11

Scales of production
One-off

One-off production refers to any products that are uniquely manufactured in quantities of one.
These tend to be specialized items and include: a wedding dress, rings and cakes, oil rigs, houses, product prototypes and the majority of products you have built in Design and Technology.

12

Computer graphics

There are a vast array of computer graphic programs but they app fall into two categories: vector and pixel.

13

Computer graphics
Vector graphics

The best way to think of this graphic as a map with grid references.
For a line, the computer simply needs to know where it starts, where it finishes, how thick it is and what colour it should be.
For a circle, the computer simply needs to know where the centre is, what the diameter is, whether it has an outline and what colour it should be.
The big disadvantages are:
•The image can be printed at any size without losing quality or resolution.
•The computer needs to hold very little information to produce a high quality image.

14

Computer graphics
Pixel graphics

The best way to think of this graphic is a sheet of graph paper. Each square can only be one colour.
The smaller the squares, the more detail can be included. But the file size will increase.
The larger the squares, the less detail can be included. This will make the file size smaller.
Pixel sizes are measured in dpi (dots per inch).
Pixel graphic software can be used for two purposes; to repair images or to manipulate them.
The next few slides show some examples of the effects you can achieve with a pixel graphic programme.

15

Black and white

Colour can be removed from an image or part of an image.

16

Morphing

Morphing allows selected pixels to be stretched, squashed and moved whilst still attached to those around them.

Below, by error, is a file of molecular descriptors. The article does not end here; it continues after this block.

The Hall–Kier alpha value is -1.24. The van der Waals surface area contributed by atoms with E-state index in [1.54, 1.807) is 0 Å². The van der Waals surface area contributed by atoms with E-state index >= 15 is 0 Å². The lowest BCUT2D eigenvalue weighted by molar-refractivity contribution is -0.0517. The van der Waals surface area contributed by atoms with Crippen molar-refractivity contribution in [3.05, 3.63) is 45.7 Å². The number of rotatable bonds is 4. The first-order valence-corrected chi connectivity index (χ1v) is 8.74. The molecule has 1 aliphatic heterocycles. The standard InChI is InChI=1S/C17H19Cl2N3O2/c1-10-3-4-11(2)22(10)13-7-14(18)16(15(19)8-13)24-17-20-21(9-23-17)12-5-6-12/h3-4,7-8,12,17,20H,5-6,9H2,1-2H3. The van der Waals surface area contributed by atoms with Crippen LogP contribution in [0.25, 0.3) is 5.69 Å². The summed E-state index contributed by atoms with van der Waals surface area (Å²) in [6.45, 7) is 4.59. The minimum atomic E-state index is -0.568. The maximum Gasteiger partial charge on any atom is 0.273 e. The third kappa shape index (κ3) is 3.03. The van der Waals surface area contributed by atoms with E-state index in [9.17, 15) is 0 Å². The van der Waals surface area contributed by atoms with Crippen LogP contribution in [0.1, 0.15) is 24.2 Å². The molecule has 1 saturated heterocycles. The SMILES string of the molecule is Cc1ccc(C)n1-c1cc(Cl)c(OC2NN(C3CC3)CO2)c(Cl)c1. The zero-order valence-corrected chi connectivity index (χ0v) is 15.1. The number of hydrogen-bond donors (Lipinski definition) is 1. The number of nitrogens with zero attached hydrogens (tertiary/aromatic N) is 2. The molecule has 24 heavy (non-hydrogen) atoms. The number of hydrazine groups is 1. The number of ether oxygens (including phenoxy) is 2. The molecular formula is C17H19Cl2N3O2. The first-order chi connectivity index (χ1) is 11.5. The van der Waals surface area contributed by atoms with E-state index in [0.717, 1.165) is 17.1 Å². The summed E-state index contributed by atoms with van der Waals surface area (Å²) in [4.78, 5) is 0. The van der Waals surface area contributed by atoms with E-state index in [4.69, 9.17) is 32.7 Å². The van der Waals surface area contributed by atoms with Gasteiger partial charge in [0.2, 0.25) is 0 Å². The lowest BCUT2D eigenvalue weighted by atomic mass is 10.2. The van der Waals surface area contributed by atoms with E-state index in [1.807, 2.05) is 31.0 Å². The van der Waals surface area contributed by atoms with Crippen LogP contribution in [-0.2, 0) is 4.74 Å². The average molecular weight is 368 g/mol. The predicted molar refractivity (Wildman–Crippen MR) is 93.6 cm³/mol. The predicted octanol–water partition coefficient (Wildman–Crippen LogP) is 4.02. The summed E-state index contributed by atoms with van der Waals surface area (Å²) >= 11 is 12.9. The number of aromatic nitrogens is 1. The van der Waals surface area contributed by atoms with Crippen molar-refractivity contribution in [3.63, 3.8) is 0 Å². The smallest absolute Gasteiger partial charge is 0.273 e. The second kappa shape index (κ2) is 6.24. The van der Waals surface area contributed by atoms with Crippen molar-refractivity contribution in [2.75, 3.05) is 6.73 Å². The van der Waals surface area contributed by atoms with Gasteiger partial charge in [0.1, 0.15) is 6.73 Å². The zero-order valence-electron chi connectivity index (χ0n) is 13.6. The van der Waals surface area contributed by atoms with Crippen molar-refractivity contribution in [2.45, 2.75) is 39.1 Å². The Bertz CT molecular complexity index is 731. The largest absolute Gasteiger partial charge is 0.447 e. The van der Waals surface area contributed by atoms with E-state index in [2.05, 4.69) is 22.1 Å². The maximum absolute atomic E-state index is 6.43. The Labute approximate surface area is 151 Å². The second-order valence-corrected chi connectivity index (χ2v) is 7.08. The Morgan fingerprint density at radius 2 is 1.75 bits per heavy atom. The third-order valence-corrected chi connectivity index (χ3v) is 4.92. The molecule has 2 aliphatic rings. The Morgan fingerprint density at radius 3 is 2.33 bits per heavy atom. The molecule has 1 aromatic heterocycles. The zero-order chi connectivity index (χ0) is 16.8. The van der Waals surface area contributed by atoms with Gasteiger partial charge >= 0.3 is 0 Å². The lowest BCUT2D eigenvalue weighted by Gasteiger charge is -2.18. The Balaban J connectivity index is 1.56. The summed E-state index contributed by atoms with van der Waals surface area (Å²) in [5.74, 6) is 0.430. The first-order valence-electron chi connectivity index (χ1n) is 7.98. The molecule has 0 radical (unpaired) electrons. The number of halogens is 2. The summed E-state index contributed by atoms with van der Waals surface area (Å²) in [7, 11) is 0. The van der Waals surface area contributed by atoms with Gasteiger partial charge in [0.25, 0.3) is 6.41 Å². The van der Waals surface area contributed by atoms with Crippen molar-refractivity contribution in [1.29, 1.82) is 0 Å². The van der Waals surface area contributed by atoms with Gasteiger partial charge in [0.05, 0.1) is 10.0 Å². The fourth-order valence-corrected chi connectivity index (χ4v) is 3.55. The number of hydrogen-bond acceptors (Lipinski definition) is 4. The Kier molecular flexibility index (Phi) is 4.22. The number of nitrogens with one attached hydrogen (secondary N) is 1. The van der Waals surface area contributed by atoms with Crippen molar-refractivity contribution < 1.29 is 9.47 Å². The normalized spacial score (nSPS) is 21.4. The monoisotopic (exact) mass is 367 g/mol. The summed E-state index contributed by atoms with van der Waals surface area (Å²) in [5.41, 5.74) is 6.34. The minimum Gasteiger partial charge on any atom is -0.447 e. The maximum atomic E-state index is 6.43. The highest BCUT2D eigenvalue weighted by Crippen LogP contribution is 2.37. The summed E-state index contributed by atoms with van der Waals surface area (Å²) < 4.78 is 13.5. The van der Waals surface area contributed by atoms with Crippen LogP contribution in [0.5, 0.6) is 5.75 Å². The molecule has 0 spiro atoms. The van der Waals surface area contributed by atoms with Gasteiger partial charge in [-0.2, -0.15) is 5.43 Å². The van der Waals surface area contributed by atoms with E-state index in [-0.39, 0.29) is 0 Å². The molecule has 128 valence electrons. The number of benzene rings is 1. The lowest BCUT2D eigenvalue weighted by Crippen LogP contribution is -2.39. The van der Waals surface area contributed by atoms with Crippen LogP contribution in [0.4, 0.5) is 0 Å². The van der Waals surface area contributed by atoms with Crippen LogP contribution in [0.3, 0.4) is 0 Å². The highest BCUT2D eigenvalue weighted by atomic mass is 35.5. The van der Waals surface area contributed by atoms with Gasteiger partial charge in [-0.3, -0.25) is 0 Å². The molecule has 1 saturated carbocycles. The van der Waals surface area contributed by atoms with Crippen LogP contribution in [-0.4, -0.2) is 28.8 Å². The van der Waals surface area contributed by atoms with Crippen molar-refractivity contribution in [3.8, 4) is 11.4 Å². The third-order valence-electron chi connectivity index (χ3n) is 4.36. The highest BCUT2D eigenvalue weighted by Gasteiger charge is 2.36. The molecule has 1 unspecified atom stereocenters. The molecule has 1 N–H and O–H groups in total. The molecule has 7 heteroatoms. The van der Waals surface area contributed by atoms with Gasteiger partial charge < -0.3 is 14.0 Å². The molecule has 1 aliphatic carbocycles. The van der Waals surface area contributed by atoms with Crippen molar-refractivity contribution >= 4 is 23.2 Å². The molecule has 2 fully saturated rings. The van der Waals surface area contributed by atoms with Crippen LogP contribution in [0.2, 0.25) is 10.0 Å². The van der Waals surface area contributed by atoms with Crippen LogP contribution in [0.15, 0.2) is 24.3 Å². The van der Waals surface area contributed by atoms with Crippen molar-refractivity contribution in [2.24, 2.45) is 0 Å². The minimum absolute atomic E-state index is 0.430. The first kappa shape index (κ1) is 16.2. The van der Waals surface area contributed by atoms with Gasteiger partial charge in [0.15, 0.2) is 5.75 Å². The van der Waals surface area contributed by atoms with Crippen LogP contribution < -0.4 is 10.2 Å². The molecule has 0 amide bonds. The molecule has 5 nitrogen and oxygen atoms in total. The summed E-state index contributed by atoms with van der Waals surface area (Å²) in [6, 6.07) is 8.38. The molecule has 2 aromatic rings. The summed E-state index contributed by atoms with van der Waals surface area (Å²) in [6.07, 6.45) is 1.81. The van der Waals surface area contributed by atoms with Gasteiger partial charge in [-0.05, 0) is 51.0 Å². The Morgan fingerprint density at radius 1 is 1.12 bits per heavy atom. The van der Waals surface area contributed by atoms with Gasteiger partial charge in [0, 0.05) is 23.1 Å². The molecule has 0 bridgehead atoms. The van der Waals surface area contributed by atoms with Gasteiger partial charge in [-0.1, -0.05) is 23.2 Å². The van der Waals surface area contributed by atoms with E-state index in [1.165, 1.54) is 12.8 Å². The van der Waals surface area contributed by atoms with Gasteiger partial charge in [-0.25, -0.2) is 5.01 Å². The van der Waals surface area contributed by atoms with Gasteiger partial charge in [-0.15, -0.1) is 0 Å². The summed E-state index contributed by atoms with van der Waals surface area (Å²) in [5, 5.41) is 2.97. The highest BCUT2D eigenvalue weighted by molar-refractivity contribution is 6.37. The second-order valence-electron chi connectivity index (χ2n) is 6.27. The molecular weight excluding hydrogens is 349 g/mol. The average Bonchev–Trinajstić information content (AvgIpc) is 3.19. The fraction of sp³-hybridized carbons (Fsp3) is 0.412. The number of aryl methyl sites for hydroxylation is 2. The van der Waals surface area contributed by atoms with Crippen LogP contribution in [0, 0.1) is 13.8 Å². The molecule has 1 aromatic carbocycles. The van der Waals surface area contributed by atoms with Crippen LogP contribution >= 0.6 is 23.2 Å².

17

Flipped and rotated

Images or parts of images can be flipped or rotated.

18

Tensol cement

Tensol cement is a solvent and is ideal for joining thermoplastics but cannot be used for thermosetting plastic or other materials.
The bonds produced are very strong, non-porous and are resistant to weathering, which makes them ideal for outdoor signage.
The cement is applied to both surfaces, which must then be clamped together to allow the process to work.
The solvent melts the upper layer of the plastics, which mix together and reharden, effectively becoming one piece.
Tensol cement fumes can be harmful and it must only be used in a well ventilated environment.

19

Tensol cement
The good stuff

Tensol cement is:
Permanent
Equivalent to welding metals
Extremely strong
Able to produce invisible finishes
Weatherproof
Non-porous

20

Tensol cement
The bad stuff

Tensol cement:
Can only be used for thermoplastics
Can be messy if not used carefully
Must be used in a well ventilated environment

21

Hot melt glue

Hot melt glue is a thermo or thermosoftening plastic.
When the hot melt glue is heated it softens and its viscosity increases and becomes molten.
Upon cooking it returns to a solid state and is ideal as an expensive, quick to apply and versatile, quick to apply and versatile temporary adhesive for certain materials.
Hot melt glue has a major safety issue that must be taken into consideration.
The hot melt gun becomes molten at around 250F/120C.
If the glue or the heating element come into contact with skin they can create serious burns.
Please note that in thickly applied areas the core of the glue may remain molten and dangerously hot for a considerable time.

22

Hot melt glue
The good stuff

Hot melt glue is:
Asily applied
Joins a variety of materials
Requires limited preparation
Joins uneven surfaces
Available in a range of colours
Relatively inexpensive

23

Hot melt glue
The bad stuff

Hot melt glue:
Can only be used for lightweight materials
Can be messy if not used carefully
Is not permanent
Can cause injury of misused
Must be used in a well ventilated environment

24

Spray glue

Spray glue, also known